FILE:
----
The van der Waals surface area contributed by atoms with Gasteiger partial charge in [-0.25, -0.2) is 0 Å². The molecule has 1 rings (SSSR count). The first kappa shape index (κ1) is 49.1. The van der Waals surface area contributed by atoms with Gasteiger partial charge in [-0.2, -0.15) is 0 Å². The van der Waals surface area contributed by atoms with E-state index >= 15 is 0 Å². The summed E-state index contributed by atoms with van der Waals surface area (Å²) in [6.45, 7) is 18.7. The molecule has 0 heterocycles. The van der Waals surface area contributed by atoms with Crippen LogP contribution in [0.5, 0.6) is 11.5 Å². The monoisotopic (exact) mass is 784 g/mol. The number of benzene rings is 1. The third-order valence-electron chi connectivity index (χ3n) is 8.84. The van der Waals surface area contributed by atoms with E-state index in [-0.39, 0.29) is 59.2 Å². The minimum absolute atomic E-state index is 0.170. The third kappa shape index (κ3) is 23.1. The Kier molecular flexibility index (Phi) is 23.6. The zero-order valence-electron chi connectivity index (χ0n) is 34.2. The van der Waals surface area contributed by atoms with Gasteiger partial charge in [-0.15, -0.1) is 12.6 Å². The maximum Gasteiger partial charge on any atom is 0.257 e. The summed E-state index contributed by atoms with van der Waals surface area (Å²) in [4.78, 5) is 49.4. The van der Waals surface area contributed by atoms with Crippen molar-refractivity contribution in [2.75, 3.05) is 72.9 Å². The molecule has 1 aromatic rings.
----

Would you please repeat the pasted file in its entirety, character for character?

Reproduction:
The van der Waals surface area contributed by atoms with Gasteiger partial charge in [-0.25, -0.2) is 0 Å². The molecule has 1 rings (SSSR count). The first kappa shape index (κ1) is 49.1. The van der Waals surface area contributed by atoms with Gasteiger partial charge in [-0.2, -0.15) is 0 Å². The van der Waals surface area contributed by atoms with E-state index >= 15 is 0 Å². The summed E-state index contributed by atoms with van der Waals surface area (Å²) in [6.45, 7) is 18.7. The molecule has 0 heterocycles. The van der Waals surface area contributed by atoms with Crippen LogP contribution in [0.5, 0.6) is 11.5 Å². The monoisotopic (exact) mass is 784 g/mol. The number of benzene rings is 1. The third-order valence-electron chi connectivity index (χ3n) is 8.84. The van der Waals surface area contributed by atoms with E-state index in [-0.39, 0.29) is 59.2 Å². The minimum absolute atomic E-state index is 0.170. The third kappa shape index (κ3) is 23.1. The Kier molecular flexibility index (Phi) is 23.6. The zero-order valence-electron chi connectivity index (χ0n) is 34.2. The van der Waals surface area contributed by atoms with Gasteiger partial charge in [-0.15, -0.1) is 12.6 Å². The maximum Gasteiger partial charge on any atom is 0.257 e. The summed E-state index contributed by atoms with van der Waals surface area (Å²) in [4.78, 5) is 49.4. The van der Waals surface area contributed by atoms with Crippen molar-refractivity contribution in [2.75, 3.05) is 72.9 Å². The molecule has 1 aromatic rings.